Under Secretary’s Meetings, Lot 53 D 250

Record of the Under Secretary’s Meeting, Department of State, February 7, 1951

secret

UM M–303

[Here follows discussion of matters other than foreign assistance.]

Foreign Aid Legislation for Fiscal Year 1952 (UM D–134)1

7. Mr. Thorp explained that consultations on the Hill to date had been favorable to a single-package bill, built on existing legislation and arranged geographically rather than functionally in its outline, although both regional and functional aspects would be fully covered in the justification.

8. One problem is whether a single appropriation should be sought for Europe or whether some separation should be made in the European area between military end-items and economic assistance. While the Department of Defense prefers a separation, the other interested agencies favor a single lump-sum, as being more consistent with the whole bill’s singleness of purpose for one reason. Mr. Thorp emphasized the importance of making the April 2 or 3 deadline for presenting the legislation [Page 277]to the Congress. He said that the deadline has been set that late primarily to obtain assurances as to European capabilities and intentions as part of the justification. Failure to meet the deadline would have three unfavorable effects: the Congress might feel that the Administration is uncertain of what to do, our European friends might get the same impression, and the Soviets might read the delay as an indication of lack of determination on our part. Further delay would be threatened if difficulty is encountered in working out the plans of the European countries. Mr. Thorp felt that we should proceed on the stated schedule regardless of the outcome of the European negotiations, especially since the orientation of the bill is global.

9. Mr. Webb called attention to the still earlier deadlines for the various programs to go to the Bureau of the Budget in order to meet the April 3 presentation to the Congress.

10. Mr. Webb commented that he had intended to discuss State—ECA arrangements with Administrator Foster2 but that at present these issues are being considered under Budget Bureau guidance from the over-all administration point of view. Mr. Webb believed that the Budget group will be of assistance in the planning of this legislation.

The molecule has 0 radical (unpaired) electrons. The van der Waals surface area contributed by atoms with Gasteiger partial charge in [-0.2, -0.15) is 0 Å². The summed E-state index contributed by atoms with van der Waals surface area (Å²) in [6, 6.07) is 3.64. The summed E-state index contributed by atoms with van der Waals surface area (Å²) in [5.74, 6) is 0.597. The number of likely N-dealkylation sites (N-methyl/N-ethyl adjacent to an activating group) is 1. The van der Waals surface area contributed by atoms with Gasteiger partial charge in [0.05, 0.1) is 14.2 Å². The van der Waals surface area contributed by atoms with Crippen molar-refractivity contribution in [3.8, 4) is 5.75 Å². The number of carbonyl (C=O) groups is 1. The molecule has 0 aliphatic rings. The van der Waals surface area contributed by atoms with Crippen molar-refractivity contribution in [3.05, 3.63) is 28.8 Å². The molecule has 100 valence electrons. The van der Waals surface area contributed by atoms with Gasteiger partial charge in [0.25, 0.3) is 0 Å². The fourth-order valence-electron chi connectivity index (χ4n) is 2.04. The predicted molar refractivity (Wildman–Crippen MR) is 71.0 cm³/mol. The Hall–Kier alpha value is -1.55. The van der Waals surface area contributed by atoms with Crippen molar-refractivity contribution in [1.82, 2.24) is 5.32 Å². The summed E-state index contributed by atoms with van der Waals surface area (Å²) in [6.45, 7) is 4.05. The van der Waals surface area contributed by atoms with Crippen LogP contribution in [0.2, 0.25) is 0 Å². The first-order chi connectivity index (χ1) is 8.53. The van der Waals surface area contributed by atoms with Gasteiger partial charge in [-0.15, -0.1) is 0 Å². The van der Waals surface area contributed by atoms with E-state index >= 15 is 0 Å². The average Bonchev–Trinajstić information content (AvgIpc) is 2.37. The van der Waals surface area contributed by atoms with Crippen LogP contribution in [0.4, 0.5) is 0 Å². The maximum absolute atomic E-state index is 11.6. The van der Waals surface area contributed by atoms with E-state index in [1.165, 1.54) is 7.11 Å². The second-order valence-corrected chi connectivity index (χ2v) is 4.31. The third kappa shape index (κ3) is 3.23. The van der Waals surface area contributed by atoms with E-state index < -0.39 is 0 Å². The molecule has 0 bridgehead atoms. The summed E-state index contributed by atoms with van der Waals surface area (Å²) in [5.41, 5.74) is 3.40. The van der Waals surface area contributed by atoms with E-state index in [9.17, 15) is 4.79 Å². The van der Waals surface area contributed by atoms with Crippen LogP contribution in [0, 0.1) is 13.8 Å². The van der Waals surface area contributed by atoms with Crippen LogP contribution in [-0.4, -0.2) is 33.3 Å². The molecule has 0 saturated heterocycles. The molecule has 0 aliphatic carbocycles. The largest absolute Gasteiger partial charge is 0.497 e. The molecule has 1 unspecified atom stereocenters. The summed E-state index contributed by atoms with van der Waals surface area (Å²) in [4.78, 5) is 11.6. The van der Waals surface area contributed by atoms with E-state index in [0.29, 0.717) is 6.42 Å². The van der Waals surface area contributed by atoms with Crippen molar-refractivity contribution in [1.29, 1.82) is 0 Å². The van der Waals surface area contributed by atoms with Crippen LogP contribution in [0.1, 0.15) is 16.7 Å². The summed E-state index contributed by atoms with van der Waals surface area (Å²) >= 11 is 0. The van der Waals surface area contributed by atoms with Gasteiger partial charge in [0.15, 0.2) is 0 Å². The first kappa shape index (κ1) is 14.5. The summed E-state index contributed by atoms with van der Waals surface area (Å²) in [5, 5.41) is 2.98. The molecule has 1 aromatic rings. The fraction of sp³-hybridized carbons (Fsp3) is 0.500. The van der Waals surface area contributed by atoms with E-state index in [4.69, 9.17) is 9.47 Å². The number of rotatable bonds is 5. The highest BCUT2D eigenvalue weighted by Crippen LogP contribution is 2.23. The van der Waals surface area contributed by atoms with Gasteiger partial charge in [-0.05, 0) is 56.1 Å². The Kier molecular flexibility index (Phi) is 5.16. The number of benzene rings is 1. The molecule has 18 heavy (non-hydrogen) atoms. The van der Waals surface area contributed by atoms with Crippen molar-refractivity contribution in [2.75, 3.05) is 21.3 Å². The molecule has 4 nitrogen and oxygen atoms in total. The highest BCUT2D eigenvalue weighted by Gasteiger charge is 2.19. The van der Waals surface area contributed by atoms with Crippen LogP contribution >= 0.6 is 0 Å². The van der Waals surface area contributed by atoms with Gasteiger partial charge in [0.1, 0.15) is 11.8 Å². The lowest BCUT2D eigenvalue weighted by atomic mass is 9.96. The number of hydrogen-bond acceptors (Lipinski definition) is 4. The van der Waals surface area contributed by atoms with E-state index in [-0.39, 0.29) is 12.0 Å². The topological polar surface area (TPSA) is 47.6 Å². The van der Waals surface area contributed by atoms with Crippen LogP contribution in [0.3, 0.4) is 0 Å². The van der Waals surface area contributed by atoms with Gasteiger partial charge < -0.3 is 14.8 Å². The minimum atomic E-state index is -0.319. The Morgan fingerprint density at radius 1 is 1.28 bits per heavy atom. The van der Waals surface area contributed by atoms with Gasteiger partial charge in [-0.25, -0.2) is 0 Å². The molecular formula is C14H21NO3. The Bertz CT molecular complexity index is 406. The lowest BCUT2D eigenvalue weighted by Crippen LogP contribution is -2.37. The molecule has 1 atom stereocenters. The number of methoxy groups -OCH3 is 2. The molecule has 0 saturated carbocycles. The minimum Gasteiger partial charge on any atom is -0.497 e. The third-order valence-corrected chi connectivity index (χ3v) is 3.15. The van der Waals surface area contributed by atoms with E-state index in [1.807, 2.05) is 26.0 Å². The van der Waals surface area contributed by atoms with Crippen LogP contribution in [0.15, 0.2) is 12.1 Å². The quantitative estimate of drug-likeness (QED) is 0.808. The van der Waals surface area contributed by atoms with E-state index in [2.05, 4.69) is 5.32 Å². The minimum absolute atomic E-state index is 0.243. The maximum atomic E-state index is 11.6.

11. Mr. Rusk raised the problem of the effect of the security and anti-Communist aspects of the bill upon other programs such as Point IV. He felt that this factor will complicate some of our “neutral contacts”. Mr. McGhee suggested that this problem might be met by ECA, for example, employing a different approach in the various countries. Mr. Thorp said that it might be possible to operate country-by-country from different divisions within ECA, specialized according to a security or non-security emphasis, as the local situation required. Mr. Rusk felt this idea had some merit.3

12. Mr. McGhee expressed some concern about the inflexibility of the one-package approach, particularly where new programs are affected. He feared that certain emergency programs might be delayed for as long as 18 months by the time the omnibus legislation is passed and administrative considerations such as FBI clearance have been provided for. Mr. Webb commented that the earmarking of 25 millions as an emergency fund for the use of the President is one way of meeting this point. The Secretary agreed with the importance of the problem raised by Mr. McGhee. Mr. Thorp recognized that the problem is a basic one and said that we must work toward [Page 278]greater flexibility in the legislation. We want to be able to shift the funds where necessary to meet the emergencies. Mr. Webb commented that, on the other hand, the inherently rigid tendencies of legislation in some cases have helped us to obtain increased flexibility in shifting funds. Mr. Thorp added that the ECA legislation is the best practical example of ability to shift within the purposes of the Act. We hope for more of this ability in the forthcoming bill.

[Here follows discussion of other subjects.]

  1. Document UM D–134, February 5, 1951, titled “Foreign Aid legislation for Fiscal Year 1952”, is not printed. It consisted of a one-page outline of the projected legislation and a presentation guide, also in outline form. (under Secretary’s Meetings, Lot 53 D 250)
  2. William C. Foster, Administrator, Economic Cooperation Administration.
  3. For additional documentation on the Point Four program, particularly on the question of whether Point Four-type technical aid should be administered by the Department of State or by the Economic Cooperation Administration, see pp. 1641 ff.